September 25, 2010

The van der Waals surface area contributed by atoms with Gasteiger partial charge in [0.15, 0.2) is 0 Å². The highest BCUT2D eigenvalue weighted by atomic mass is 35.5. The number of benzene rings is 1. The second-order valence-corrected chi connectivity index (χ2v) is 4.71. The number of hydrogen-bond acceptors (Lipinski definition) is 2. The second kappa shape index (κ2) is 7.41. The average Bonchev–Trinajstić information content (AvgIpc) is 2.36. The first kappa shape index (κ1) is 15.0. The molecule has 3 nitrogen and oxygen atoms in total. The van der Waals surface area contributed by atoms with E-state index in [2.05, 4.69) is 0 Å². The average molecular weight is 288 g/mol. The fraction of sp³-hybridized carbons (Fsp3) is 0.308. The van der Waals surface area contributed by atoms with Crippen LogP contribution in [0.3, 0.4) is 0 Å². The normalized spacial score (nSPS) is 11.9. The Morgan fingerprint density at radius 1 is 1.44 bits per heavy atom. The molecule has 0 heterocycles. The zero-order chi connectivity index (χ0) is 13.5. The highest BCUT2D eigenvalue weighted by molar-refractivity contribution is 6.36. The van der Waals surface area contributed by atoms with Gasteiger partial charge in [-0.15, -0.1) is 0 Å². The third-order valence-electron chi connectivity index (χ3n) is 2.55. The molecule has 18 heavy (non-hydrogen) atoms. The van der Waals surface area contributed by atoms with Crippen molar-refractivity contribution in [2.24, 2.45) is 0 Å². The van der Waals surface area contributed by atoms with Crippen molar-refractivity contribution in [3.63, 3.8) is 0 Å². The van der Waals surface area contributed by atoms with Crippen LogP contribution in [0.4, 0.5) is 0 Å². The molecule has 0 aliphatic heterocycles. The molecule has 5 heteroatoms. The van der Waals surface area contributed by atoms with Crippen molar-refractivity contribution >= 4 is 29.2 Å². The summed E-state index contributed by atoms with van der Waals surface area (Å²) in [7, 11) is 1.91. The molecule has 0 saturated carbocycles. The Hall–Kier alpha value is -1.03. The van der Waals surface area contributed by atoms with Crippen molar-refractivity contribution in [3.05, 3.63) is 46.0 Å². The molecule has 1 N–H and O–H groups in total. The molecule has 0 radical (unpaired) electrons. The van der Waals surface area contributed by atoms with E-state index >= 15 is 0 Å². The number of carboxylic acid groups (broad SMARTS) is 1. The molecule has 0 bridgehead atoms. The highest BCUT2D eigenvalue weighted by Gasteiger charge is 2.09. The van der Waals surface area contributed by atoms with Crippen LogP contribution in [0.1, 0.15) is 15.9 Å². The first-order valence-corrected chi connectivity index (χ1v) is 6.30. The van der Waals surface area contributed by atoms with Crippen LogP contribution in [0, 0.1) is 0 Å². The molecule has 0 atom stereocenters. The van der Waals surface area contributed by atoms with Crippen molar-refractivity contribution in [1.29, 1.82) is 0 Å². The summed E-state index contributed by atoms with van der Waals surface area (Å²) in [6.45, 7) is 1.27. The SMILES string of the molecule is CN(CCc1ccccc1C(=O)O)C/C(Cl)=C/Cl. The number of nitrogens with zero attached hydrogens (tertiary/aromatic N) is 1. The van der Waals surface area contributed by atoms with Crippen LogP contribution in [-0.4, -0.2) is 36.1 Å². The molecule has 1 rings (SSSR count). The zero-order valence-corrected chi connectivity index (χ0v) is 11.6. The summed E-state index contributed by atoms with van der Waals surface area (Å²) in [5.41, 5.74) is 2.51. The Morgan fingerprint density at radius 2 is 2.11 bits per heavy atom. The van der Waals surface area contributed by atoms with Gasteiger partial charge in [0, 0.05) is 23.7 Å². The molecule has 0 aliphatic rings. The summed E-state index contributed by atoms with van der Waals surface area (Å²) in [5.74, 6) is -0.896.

It wasn’t that long ago that I had those new graduate nurse’s hopeless feelings of fear and despair, as whether or not I was ever going to be a competent nurse. Wondering whether I was ever going to feel like I know exactly what I am doing and why. Was I ever going to stop being nervous when starting an IV or inserting a Foley catheter. Was I ever going to handle a full assignment of four patients, in busy Emergency Room (ER), without the help of a preceptor. As fast as those feelings overwhelmed me, they have disappeared. These days, the feelings of fear and despair aren’t as noticeable. “Goal setting plays a prominent role in social-cognitive learning models of academic achievement” (Morisano, Hirsh, Peterson, Pihl, & Shore, 2010). When I can accomplish my goals I feel as though the sky’s the limit. The time has finally come, for me to reach to the stars and grab one, taking my world by storm. According to Weber, “Every goal you set is a life goal, whether it’s a business goal, a relationship goal, a health goal, a spiritual goal, or a financial goal, every decision you make every goal you set has a personal consequence. We all know our goals need to be smart goals. Specific, measurable, achievable, results-oriented and time defined” (Weber, 2009, para. five - seven). Sometimes personal and professional goals are very similar and may even become intertwined due the outcomes and decisions made by the individual. A decision made in one area may have effects in another. At present my short professional goal is to become certified in the insertion of external jugular (EJ) IV’s. Because of the socio-economic class of patients I work with, and the patient’s presentation with almost no peripheral IV access from poor circulation, to uncontrolled illnesses, or IV drug abuse, this skill few are certified in. The entire process entails taking home the hospital policy and accompanying...
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